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Lear denies allegations, The Great Invisible and new Little Lagoon Bridge

Kimberly King
Kimberly King, former Lear employee, with medications for asthma she contracted on the job.

Selma-based Hyundai supplier Lear Corporation is disputing allegations that it fired a whistleblower in a federal safety investigation.

Lear said on Friday that allegations of employees being exposed to the hazardous chemical TDI are false. The company says the air in the plant has been tested by multiple independent parties.

However, NBC recently reported that a Yale University medical clinic tested blood samples from nearly twenty workers, and five showed exposure to the chemical.

An order filed by the U.S. Department of Labor on Wednesday blocked Lear and Renosol Seating from terminating, suspending, suing, threatening or retaliating against current or former employees.

50 year old Kimberly King, a former Lear employee, alleges she was fired immediately after speaking out about unsafe conditions at the plant. A Montgomery judge issued a restraining order against King in March.

Lear says the allegations are part of efforts by United Auto Workers to pressure the company into accepting a union at the plant.

The company says it is not against unions and that half of its employees already are union members.

Today marks the fifth anniversary of the Deepwater Horizon oil spill.

An explosion on an offshore oil rig killed eleven workers, and the gushing well spilled over two hundred million gallons of oil into the Gulf of Mexico before finally being capped in September 2010.

Filmmaker Margaret Brown recently released a documentary, The Great Invisible, covering the spill and its aftermath. She says that over the four year process of making the film, its focus changed.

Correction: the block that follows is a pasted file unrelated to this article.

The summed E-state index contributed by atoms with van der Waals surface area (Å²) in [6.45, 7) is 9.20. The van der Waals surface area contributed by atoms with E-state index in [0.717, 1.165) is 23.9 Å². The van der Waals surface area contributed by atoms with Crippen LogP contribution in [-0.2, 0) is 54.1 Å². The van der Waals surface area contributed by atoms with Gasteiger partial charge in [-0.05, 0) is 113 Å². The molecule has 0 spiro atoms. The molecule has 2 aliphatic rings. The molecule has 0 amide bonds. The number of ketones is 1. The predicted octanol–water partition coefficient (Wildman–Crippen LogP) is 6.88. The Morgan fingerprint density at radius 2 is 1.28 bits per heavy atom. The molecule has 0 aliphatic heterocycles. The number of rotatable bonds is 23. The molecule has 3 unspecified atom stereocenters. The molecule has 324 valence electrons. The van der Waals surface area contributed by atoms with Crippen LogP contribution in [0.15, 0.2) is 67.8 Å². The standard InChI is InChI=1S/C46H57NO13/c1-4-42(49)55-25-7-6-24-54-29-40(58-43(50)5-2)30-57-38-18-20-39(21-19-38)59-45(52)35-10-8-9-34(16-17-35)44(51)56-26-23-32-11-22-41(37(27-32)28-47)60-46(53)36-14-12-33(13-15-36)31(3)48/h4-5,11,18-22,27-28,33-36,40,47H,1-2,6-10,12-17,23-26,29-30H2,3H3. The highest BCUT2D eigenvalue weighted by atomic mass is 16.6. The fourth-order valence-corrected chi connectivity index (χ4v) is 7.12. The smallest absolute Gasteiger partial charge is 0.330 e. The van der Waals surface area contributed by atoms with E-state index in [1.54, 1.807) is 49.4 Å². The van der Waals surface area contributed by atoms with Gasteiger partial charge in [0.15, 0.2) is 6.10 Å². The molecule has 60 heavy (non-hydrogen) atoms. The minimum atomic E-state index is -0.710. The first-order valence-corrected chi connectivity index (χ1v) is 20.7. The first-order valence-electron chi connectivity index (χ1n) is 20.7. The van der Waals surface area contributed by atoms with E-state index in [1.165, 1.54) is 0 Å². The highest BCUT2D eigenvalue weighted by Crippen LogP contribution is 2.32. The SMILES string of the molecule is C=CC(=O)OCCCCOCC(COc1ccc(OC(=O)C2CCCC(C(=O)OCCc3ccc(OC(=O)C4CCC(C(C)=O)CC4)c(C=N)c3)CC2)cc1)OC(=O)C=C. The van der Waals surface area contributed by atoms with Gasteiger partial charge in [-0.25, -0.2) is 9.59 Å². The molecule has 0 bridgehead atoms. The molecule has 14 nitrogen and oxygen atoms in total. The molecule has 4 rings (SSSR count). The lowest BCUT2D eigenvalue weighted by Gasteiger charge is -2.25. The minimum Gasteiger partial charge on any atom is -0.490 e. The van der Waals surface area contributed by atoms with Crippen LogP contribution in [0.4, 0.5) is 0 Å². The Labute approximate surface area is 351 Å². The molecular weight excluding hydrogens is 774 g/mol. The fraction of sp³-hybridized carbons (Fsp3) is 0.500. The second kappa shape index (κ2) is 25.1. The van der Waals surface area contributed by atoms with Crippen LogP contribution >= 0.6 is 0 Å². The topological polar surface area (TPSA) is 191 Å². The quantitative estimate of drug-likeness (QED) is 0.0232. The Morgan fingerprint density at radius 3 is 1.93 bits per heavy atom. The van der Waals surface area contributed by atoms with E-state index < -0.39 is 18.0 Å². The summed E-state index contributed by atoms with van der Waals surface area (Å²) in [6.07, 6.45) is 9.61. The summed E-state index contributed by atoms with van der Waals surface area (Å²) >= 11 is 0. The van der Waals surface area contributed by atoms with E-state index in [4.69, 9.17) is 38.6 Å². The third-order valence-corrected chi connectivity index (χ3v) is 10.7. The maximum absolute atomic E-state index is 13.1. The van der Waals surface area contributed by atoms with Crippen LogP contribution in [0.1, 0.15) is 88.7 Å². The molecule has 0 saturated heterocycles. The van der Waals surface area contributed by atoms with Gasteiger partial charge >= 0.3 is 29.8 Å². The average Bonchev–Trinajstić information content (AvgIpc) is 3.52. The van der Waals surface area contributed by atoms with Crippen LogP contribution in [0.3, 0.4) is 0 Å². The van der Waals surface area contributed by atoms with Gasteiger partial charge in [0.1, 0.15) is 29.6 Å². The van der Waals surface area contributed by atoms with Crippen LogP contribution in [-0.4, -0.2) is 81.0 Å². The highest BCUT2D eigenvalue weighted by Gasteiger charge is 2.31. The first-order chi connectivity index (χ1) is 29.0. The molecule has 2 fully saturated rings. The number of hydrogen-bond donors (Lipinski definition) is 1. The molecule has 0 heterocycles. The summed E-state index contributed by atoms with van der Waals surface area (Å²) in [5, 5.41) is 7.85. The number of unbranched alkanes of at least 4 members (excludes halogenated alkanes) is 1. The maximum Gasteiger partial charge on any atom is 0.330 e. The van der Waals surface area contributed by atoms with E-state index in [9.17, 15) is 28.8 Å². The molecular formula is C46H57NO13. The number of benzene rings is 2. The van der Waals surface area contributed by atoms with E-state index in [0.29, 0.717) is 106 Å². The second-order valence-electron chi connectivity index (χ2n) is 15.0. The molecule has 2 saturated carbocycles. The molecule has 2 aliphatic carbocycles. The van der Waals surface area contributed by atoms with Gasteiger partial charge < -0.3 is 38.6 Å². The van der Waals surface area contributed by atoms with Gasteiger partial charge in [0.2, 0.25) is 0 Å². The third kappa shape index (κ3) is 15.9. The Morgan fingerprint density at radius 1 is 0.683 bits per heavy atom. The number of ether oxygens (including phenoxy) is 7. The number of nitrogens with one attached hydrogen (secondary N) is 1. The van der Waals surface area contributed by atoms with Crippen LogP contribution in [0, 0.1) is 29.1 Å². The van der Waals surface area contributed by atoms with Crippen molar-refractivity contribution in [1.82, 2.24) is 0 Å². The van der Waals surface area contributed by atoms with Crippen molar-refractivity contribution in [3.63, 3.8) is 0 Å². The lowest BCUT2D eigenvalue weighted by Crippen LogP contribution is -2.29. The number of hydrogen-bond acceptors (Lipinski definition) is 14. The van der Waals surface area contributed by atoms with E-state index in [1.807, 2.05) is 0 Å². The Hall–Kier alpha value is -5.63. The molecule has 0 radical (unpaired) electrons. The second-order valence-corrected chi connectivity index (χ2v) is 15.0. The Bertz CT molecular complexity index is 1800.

“I was really interested in making a film that was sort of following the spill in the three to four years after it happened. But as the film evolved, it evolved into this web of how we're all connected to that factory and to the Gulf of Mexico.”

The Great Invisible is available on Netflix and iTunes, and makes its television debut tonight on PBS.

You can also read the full interview with Margaret Brown and take a look back at our award-winning coverage of the Deepwater Horizon spill.

Driving around the Gulf Shores area might be a little easier starting today.

City leaders and the Alabama Department of Transportation are cutting the ribbon on the new bridge over Little Lagoon. The ceremony was supposed to be last Friday, but some finishing touches were needed on the road approaching the bridge.

Vincent Calametti is a Regional Engineer for the Alabama Department of Transportation. He says construction of the bridge was a typical replacement project.

“This bridge has been open since the early seventies, and it’s on State Route 182, which is adjacent to the Gulf of Mexico. So, it’s weathered quite a few storms. It was deemed ‘need to be replaced.’”

Construction had been underway for about a year, and a temporary detour bridge was put in place so cars could get by. The ribbon cutting ceremony is set for today at 10:30.

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